Burgess also said that without a controlled, constructive environment to hold discussions like these in, the original reason for discussing the point can become lost.
“I don’t entirely know what [the graffitist] is standing for here,” Burgess said. “I’ve heard so many things in opposition to Jefferson, from racism to sexism to him being a slave owner to him being a plutocrat. I guess I would want to talk to them first in person and know what their stance is.”
Alumni formed a large portion of the opposition to the graffiti placed on the statue. Andrew Langer ’93, an alumnus, posted a live video on the ‘Overheard’ page of him bringing a Valentine’s Day card to the statue to show support for the Founding Father.
“It was a flash of inspiration that came to me literally in the space of about five minutes,” Langer said. “I saw the news report, I happened to be home, I happened to have a free couple of hours on Wednesday morning, and decided to drive over to campus. As I was driving, I said ‘Do you know something? Let me swing by the Food Lion and grab a Valentine’s card,’ because you know something? With the statue being vandalized, I thought it was important for an alumnus to stand up and show T.J. a little love.”
Ellie Grace ’19, who said they were a supporter of the graffiti, noticed this and believes it added to the tension and stress of discussing the statue.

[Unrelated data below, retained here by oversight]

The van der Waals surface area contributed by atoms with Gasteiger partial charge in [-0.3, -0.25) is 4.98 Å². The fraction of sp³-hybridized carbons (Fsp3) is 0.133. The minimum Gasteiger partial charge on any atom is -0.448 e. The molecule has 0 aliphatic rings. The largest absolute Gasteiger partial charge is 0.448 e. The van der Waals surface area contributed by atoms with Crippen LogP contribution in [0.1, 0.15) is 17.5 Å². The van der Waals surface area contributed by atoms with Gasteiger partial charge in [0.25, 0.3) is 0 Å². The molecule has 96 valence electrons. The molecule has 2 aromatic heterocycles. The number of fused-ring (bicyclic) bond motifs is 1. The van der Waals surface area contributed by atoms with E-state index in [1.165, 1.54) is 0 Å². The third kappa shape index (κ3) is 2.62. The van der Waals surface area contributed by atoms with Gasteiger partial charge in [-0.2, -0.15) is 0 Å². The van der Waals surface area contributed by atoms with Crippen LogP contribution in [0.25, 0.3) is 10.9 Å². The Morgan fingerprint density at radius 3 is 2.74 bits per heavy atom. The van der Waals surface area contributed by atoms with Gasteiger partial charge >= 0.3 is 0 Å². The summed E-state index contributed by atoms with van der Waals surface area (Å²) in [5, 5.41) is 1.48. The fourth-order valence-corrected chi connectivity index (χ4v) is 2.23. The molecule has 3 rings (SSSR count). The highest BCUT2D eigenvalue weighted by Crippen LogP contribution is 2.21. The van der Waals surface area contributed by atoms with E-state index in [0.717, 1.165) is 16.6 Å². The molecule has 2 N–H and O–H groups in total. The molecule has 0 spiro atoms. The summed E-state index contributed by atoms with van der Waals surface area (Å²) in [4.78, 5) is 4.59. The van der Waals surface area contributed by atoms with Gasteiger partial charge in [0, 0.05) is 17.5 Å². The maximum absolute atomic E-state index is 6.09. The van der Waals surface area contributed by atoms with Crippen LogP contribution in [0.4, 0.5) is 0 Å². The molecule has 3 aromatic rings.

The [alumni] played such a huge role in fighting against it and all I’m thinking is that, in the past, the campus was very white when they went to school,” Grace said.
“The [alumni] played such a huge role in fighting against it and all I’m thinking is that, in the past, the campus was very white when they went to school,” Grace said. “There’s a lot of different people on campus now. We have to memorialize everyone’s history, not just white people’s history, and I think that it’s almost a generational divide on the ‘Overheard’ group.”
Six documented cases of vandalism have occurred on campus between Feb. 10 and Feb. 17. The instances included the words “Punch ur local nazi” and “Smash Fascism” on the Millington Hall construction site, “Robert Gates is a war criminal” on Phi Beta Kappa Hall and Andrews Hall, “Genocide happened here” out front of Kaplan Arena.
“As we have previously said, while William & Mary is a place where we encourage civil discourse about challenging topics, it is not acceptable to deface property to express an opinion,” College spokesperson Suzanne Seurattan said in an email.
Despite the tensions that have risen from the discussions on ‘Overheard,’ Grace believes that the conversations have been positive, for the most part. Grace said that they have made an effort to reach out and understand the point of view of the other side to help bring the community together.
“[The graffiti] gets a lot of people angry, but maybe it will just make people think a little bit,” Grace said. “It makes me think about the side I disagree with, and I want to see things from that point of view. I want to see where those people are coming from, to put myself in those people’s shoes to think about what they’re saying.”